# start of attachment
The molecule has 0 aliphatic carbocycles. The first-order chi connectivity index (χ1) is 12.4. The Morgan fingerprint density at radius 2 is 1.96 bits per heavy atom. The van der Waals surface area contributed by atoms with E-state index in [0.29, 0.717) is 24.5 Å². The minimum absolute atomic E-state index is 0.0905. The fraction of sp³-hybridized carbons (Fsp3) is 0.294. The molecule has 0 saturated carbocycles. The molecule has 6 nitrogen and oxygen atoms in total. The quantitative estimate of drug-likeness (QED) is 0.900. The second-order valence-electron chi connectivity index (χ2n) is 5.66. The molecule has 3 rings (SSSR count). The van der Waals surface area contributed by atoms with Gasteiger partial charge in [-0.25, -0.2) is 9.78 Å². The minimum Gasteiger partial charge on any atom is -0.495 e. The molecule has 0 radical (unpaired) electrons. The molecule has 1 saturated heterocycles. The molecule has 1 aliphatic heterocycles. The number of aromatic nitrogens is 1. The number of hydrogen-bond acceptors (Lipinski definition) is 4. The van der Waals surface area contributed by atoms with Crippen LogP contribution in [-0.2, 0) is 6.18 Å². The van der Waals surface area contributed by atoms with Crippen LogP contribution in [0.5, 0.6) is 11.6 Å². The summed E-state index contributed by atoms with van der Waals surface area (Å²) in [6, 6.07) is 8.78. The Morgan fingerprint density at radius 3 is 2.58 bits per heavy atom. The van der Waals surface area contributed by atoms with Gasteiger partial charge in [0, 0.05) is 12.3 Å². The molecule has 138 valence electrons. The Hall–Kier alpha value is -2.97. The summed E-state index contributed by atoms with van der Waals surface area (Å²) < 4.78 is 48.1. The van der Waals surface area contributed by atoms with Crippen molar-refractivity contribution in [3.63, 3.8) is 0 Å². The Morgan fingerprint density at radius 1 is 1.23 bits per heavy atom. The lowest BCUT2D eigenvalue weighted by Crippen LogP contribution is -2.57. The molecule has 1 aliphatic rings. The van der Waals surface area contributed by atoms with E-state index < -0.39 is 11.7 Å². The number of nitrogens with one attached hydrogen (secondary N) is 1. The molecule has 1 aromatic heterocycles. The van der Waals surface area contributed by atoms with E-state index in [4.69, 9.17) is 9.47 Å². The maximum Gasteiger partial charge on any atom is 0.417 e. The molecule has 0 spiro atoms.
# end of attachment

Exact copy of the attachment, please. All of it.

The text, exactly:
The molecule has 0 aliphatic carbocycles. The first-order chi connectivity index (χ1) is 12.4. The Morgan fingerprint density at radius 2 is 1.96 bits per heavy atom. The van der Waals surface area contributed by atoms with E-state index in [0.29, 0.717) is 24.5 Å². The minimum absolute atomic E-state index is 0.0905. The fraction of sp³-hybridized carbons (Fsp3) is 0.294. The molecule has 0 saturated carbocycles. The molecule has 6 nitrogen and oxygen atoms in total. The quantitative estimate of drug-likeness (QED) is 0.900. The second-order valence-electron chi connectivity index (χ2n) is 5.66. The molecule has 3 rings (SSSR count). The van der Waals surface area contributed by atoms with Gasteiger partial charge in [-0.25, -0.2) is 9.78 Å². The minimum Gasteiger partial charge on any atom is -0.495 e. The molecule has 0 radical (unpaired) electrons. The molecule has 1 saturated heterocycles. The molecule has 1 aliphatic heterocycles. The number of aromatic nitrogens is 1. The number of hydrogen-bond acceptors (Lipinski definition) is 4. The van der Waals surface area contributed by atoms with Crippen LogP contribution in [-0.2, 0) is 6.18 Å². The van der Waals surface area contributed by atoms with Crippen LogP contribution in [0.5, 0.6) is 11.6 Å². The summed E-state index contributed by atoms with van der Waals surface area (Å²) in [6, 6.07) is 8.78. The Morgan fingerprint density at radius 3 is 2.58 bits per heavy atom. The van der Waals surface area contributed by atoms with Gasteiger partial charge in [0, 0.05) is 12.3 Å². The molecule has 138 valence electrons. The Hall–Kier alpha value is -2.97. The summed E-state index contributed by atoms with van der Waals surface area (Å²) < 4.78 is 48.1. The van der Waals surface area contributed by atoms with Crippen molar-refractivity contribution in [3.63, 3.8) is 0 Å². The Morgan fingerprint density at radius 1 is 1.23 bits per heavy atom. The lowest BCUT2D eigenvalue weighted by Crippen LogP contribution is -2.57. The molecule has 1 aliphatic rings. The van der Waals surface area contributed by atoms with E-state index < -0.39 is 11.7 Å². The number of nitrogens with one attached hydrogen (secondary N) is 1. The molecule has 1 aromatic heterocycles. The van der Waals surface area contributed by atoms with E-state index in [4.69, 9.17) is 9.47 Å². The maximum Gasteiger partial charge on any atom is 0.417 e. The molecule has 0 spiro atoms.